Public schools must be improved if the disadvantaged are to have a future

Public schools must be improved if the disadvantaged are to have a future
Sexuality education is lacking in South African schools. (Photo: ER Lombard / Gallo Images via Getty Images)

The disparate approaches to learning and teaching for public and private schools has again laid bare persistent inequalities in the education system.

Dear Editor

President Cyril Ramaphosa’s update to the nation on 23 July 2020 centred on two issues: how the government plans to tackle corruption involving funding intended for the country’s Covid-19 intervention, and the country’s approach to teaching and learning in the midst of the pandemic.

The government and unions in the education sector have been grappling with how to manage education since the beginning of attempts to restart schooling activities.

With the country now expected to experience the peak of Covid-19 infections within weeks, and presently ranked fifth among all countries in terms of infections, there has been intensified lobbying for the government to consider suspending schooling until the coronavirus peak has passed.

Accordingly, the president stated in his address that “there can be no schooling in the presence of community transmissions”.

Ordinarily, one would’ve expected a uniform suspension of all schooling activities. However, the president’s announcement revealed that he is oblivious to the privilege of the capitalist class (predominantly white and wealthy) and the disadvantage of the working class (predominantly black and poor) in our society.

Although this has been a protracted reality in the country, the varying approaches to learning and teaching for public and private schools has again laid bare the country’s persistent inequalities which are set to be with us for generations to come.

It is true that private schools have fewer learners in each class, and have access to adequate infrastructural resources to comfortably minimise the spread of the virus.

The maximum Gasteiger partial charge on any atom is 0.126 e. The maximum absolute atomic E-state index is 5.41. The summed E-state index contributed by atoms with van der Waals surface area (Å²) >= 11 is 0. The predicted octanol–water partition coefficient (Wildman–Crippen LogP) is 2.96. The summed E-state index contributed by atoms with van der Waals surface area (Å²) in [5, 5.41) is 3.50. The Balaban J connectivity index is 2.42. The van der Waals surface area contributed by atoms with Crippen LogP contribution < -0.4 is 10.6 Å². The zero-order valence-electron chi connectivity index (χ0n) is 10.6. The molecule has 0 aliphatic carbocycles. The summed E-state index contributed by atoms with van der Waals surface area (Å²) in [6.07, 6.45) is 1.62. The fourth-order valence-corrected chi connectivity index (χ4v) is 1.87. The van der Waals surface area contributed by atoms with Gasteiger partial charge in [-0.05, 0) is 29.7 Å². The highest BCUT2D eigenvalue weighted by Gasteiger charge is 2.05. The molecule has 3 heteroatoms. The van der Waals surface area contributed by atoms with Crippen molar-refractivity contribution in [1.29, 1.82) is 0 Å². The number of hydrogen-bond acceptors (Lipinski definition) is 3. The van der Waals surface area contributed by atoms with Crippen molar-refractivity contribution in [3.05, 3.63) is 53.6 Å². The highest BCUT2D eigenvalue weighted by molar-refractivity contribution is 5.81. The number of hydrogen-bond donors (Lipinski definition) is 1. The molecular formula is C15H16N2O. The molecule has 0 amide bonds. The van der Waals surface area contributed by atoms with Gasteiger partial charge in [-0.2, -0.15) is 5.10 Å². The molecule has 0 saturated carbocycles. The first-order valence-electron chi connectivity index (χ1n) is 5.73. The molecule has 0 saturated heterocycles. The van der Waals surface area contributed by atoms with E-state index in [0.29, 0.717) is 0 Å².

It is equally true that public schools are overcrowded, under-resourced and lack the basic necessities to avoid being hubs of infection. Therefore, teaching and learning are impossible in public schools without risking the lives of both children and teachers.

The inevitable consequence of this reality is that learners from public schools will not be as prepared for post-school education as their peers from private schools – a situation that is not of their own choosing.

Covid-19 has exposed that limitations still exist to the emancipation of previously disadvantaged communities, and that these striking inequalities continue, even in a democratic South Africa, without intervention from the government.

These inequalities are the direct consequence of the deliberate systematic oppression of one race by another.

The debate on the differences of approach to private and public schools should not be about whether or not the government should have jurisdiction over matters affecting private schools, nor should it be about the amalgamation of the two schooling systems

Instead, it should be about improving public schools to become conducive environments of teaching and learning, now as much as after the pandemic. The Minister of Basic Education needs to roll out a strategy to avoid Covid-19 infections, while improving conditions for learning and teaching in public schools.

The department must announce immediate plans for infrastructure development to address overcrowding so that classes can resume with a lower risk of infection, and, most critically, enhance the quality of education in public schools. DM

Zuko Mndayi is Western Cape provincial secretary of the South African Youth Council. He writes in his personal capacity.


"Information pertaining to Covid-19, vaccines, how to control the spread of the virus and potential treatments is ever-changing. Under the South African Disaster Management Act Regulation 11(5)(c) it is prohibited to publish information through any medium with the intention to deceive people on government measures to address COVID-19. We are therefore disabling the comment section on this article in order to protect both the commenting member and ourselves from potential liability. Should you have additional information that you think we should know, please email [email protected]"

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